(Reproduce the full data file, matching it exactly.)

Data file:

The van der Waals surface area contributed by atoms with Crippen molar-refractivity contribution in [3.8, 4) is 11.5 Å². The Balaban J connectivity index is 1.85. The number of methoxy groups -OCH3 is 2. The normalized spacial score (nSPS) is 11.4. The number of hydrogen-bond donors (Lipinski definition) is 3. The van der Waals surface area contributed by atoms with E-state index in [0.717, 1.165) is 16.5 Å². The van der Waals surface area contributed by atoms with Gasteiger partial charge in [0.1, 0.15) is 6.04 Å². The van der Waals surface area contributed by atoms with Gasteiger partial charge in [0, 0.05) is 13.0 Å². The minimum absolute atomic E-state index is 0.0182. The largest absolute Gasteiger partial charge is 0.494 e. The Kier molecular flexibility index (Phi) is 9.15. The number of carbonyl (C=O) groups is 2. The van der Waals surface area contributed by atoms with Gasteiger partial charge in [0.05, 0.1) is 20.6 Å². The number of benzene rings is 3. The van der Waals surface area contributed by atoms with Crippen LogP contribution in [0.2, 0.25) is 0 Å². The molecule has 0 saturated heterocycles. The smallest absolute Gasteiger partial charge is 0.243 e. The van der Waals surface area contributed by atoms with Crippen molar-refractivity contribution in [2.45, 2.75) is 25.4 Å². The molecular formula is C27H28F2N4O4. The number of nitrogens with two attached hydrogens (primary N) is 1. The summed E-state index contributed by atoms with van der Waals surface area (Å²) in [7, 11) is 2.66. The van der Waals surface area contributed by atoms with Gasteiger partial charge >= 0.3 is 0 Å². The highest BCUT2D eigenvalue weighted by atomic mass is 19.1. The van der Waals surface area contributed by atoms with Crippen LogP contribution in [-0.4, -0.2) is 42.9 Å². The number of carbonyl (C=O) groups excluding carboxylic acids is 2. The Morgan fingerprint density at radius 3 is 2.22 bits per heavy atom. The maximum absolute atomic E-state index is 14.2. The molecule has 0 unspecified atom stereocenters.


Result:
The van der Waals surface area contributed by atoms with Crippen molar-refractivity contribution in [3.8, 4) is 11.5 Å². The Balaban J connectivity index is 1.85. The number of methoxy groups -OCH3 is 2. The normalized spacial score (nSPS) is 11.4. The number of hydrogen-bond donors (Lipinski definition) is 3. The van der Waals surface area contributed by atoms with E-state index in [0.717, 1.165) is 16.5 Å². The van der Waals surface area contributed by atoms with Gasteiger partial charge in [0.1, 0.15) is 6.04 Å². The van der Waals surface area contributed by atoms with Gasteiger partial charge in [0, 0.05) is 13.0 Å². The minimum absolute atomic E-state index is 0.0182. The largest absolute Gasteiger partial charge is 0.494 e. The Kier molecular flexibility index (Phi) is 9.15. The number of carbonyl (C=O) groups is 2. The van der Waals surface area contributed by atoms with Gasteiger partial charge in [0.05, 0.1) is 20.6 Å². The number of benzene rings is 3. The van der Waals surface area contributed by atoms with Crippen LogP contribution in [0.2, 0.25) is 0 Å². The molecule has 0 saturated heterocycles. The smallest absolute Gasteiger partial charge is 0.243 e. The van der Waals surface area contributed by atoms with Crippen molar-refractivity contribution in [2.45, 2.75) is 25.4 Å². The molecular formula is C27H28F2N4O4. The number of nitrogens with two attached hydrogens (primary N) is 1. The summed E-state index contributed by atoms with van der Waals surface area (Å²) in [7, 11) is 2.66. The van der Waals surface area contributed by atoms with Gasteiger partial charge >= 0.3 is 0 Å². The highest BCUT2D eigenvalue weighted by atomic mass is 19.1. The van der Waals surface area contributed by atoms with Crippen LogP contribution in [-0.4, -0.2) is 42.9 Å². The number of carbonyl (C=O) groups excluding carboxylic acids is 2. The Morgan fingerprint density at radius 3 is 2.22 bits per heavy atom. The maximum absolute atomic E-state index is 14.2. The molecule has 0 unspecified atom stereocenters.